By ERIC MATARA - DN - November 16 2018
Members of the Ogiek community during a past function. The Ogiek community has accused the government of foot-dragging in putting into effect a landmark ruling by the African Court on Human and People's Rights in Arusha, Tanzania on their eviction from Mau Forest. PHOTO | FILE | NATION MEDIA GROUP

The Ogiek community has accused the government of foot-dragging in putting into effect a landmark ruling by the African Court on Human and People's Rights in Arusha, Tanzania on their eviction from Mau Forest, one year after judgement was issued.

The community led by its council of elders chairman, Mr Joseph Towett, said on Wednesday that the government had failed to implement the judgment that was issued in May 2017.

The Ogiek say that, despite the government on November 10, 2017 gazetting a task force to implement the judgment, nothing has been done and the community continues to suffer in silence due to historical injustices.

NOT CONSULTED

In its findings last year, the court said the Ogiek were not consulted on evictions from their ancestral lands in the Mau Forest.

After a five-year legal battle, the court ruled that the government had violated the community’s rights and freedoms and directed it to remedy all the violations.

In a surprise move, Environment CS Keriako Tobiko last week, once again, gazetted the names of the task force, which the community says they do not trust to implement the judgement.

“We are calling upon President Uhuru Kenyatta and the Chief Justice David Maraga to intervene and involve the Ministry of Lands. Our grievance was over land but it has now been left to the Ministry of Environment,” Mr Towett told Nation.

The community threatened to go back to court for review if the ruling is not implemented by the end of the year.

ALSO READ

https://ogiek.org

Government vows to recover all grabbed forest land 

State extends logging ban for a year

 

Team picked in Kenya to study community forests

By Everlyne Judith Kwamboka | 17. November 2018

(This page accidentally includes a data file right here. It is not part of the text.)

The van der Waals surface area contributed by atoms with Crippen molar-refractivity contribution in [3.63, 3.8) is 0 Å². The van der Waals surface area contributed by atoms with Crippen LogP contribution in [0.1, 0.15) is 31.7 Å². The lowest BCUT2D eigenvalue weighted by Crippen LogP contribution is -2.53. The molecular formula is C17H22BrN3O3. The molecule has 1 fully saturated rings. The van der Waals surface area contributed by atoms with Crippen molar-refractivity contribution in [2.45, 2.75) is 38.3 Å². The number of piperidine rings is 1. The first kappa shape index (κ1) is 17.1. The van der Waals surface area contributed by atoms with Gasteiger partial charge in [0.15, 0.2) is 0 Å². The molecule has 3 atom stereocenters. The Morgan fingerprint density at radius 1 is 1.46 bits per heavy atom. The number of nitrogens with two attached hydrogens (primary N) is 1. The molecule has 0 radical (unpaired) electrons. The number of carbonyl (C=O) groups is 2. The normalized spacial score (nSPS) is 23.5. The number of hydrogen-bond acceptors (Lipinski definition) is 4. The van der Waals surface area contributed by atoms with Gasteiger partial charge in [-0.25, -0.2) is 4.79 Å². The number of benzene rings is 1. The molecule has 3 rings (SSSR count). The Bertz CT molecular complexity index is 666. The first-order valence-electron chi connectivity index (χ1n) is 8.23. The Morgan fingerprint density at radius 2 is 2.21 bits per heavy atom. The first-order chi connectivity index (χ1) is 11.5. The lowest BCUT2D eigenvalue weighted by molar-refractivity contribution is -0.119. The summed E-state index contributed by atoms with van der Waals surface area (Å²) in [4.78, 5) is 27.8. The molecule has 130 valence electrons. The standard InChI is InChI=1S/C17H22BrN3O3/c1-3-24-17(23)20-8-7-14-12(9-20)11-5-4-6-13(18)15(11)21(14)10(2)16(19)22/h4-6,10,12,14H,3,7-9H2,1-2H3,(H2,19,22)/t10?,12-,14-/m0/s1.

Some of the residents from Ogiek Community destroying charcoal burnt at the middle of Kiptunga Forest in Mau on March 7,2018. [Kipsang Joseph, Standard]

The Government has appointed a team to implement the decision of the African Court on the Ogiek Community land rights in Mau Forest.

The 16-member task force is to also look into all community forests in the country and develop a policy framework for the better management, conservation and protection of the areas.

In a gazette notice published on Friday, Environment and Forestry CS Keriako Tobiko said the team to forward monthly reports to his office is to complete its job in six months.

The community forests to be identified fall under Article 63 of the Constitution. The Article provides that community land shall vest in and be held by the communities identified on the basis of ethnicity, culture or similar community interest.

Process of law

It further states that community land should consist of land lawfully transferred to a specific community by any process of law and any other land declared to be community land by an Act of Parliament.

Tobiko said the team is to prepare interim and final reports on actions taken pursuant to any court orders in respect of indigenous communities in the country for submission to the African Court. The task force to be chaired by Dr Robert Kibugi has members drawn from various communities. They are Dr Sally Kimosop (Vice chair), Ole Kamuaro Nabulu, Esau Oginga, Cyrus Maweu, Emmanuel Bitta, Tom Abuta, Florence Wachira, Malik Abdi, Belinda Okello, Stephen King’uyu and Eugene Lawi. Joint secretaries are Stella Gatama and Joseph Njigoya.

The Ogiek had rejected a task force that was formed on November 10, 2017, saying it lacked their representatives.

The African Court found on May 26, 2017 that 35,000 Ogiek members were forcefully evicted from their ancestral land in the Mau catchment.

The court ruled that the Government violated the Ogiek's rights on religion, culture, development, life and non-discrimination. “The evictions have adversely impacted on their economic, social and cultural development,” read the judgment.

The State was given six months to remedy the violations.